Twitter Facebook
  Now Showing Coming Soon All Films
The Lorax

The Lorax

Released 20 July 2012
Director Chris Renaud, Kyle Balda

Danny DeVito, Ed Helms, Zac Efron, Taylor Swift, Betty White, Rob Riggle, Jenny Slate, Nasim Pedrad
Writer(s) Ken Daurio, Cinco Paul

Janet Healy, Christopher Meledandri
Origin United States
Running Time 86 minutes
Genre Animation, comedy
Rating G

Grows on you.

Animations can sometimes be a little difficult to get into, mainly because of the respective style and presentation one may use. Some can be visibly distracting, others annoyingly voiced, while the downright awful have the misfortune of being both. CGI animation has obviously become popularised in the last decade or more after the success of Toy Story and the like, but its appearance can often feel impersonal. While not perfect, The Lorax succeeds in creating a friendly guise while also conjuring up a rather charming end product for both the kids and family alike.

Adapted from the classic Dr. Seuss book, this adventure follows twelve year-old Ted's efforts to find and plant a real tree in a futuristic world where trees are computerised and oxygen is bottled for profit by a greedy mogul. In doing so, Ted might be able to win over the affection of the girl of his dreams but also help a now old man, whose fault it is for the absence of plant life, in his lonely search for redemption from the forest creature, Lorax.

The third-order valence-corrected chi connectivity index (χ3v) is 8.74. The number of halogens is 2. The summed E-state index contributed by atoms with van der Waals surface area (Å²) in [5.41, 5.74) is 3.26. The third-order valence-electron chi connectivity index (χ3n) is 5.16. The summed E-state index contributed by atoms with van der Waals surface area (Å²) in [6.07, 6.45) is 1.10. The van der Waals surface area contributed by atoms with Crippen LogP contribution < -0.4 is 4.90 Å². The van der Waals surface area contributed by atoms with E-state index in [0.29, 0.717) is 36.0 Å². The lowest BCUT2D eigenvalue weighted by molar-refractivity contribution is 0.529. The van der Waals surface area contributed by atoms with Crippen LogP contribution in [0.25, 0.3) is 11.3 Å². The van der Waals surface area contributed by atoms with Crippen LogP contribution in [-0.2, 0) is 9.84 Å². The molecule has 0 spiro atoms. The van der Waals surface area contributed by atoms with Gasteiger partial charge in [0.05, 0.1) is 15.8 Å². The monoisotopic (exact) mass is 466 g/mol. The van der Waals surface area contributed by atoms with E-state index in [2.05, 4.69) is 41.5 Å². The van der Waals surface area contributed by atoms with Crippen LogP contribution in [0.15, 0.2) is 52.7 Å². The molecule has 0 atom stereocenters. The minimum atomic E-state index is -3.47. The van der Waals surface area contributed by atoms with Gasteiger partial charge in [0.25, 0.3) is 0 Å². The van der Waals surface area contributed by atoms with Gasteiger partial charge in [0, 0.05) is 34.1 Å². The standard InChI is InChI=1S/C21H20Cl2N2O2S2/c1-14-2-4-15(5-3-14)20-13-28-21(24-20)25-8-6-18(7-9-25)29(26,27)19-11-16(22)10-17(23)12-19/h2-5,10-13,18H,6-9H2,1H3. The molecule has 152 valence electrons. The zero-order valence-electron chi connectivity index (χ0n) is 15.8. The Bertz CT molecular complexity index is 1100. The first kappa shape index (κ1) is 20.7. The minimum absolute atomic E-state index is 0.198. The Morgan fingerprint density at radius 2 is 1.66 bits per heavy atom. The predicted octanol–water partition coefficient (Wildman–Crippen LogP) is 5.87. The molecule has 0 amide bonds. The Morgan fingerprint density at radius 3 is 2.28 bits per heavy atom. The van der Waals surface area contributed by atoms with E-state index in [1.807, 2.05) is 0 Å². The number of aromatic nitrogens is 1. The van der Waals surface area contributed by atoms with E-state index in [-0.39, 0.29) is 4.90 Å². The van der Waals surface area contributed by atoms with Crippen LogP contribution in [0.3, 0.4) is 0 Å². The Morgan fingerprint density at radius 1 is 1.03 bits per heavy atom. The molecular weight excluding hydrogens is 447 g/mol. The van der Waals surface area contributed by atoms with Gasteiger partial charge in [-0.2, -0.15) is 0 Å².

In truth, for the first twenty minutes or so I was genuinely thinking that this was going to score pretty darn low. The scenes are so captivatingly bright that it almost takes a bit of time to get used to, much the same with the voices. The over dramatisation is off-putting but the longer the fantasy progresses the more it will become clear why it needed to be portrayed in that way. The leads Zac Efron, Danny DeVito and Ed Helms all portray their roles enthusiastically and, barring a few awful attempts at comedy sequences, the cast did appear to strike up a nice rapport.

There is nothing groundbreaking about this movie and it will neither earn too much praise nor be classified as a flop. There are funny moments and the songs play well but its defining glory is the fact that it grows steadily more enjoyable as it goes on and the message of hope defeating greed, while corny, is of good nature...so to speak. An innocent picture that is short and sweet, The Lorax should prove a hit with families both in the cinema and at home, particularly during the holidays.

- David Caulfield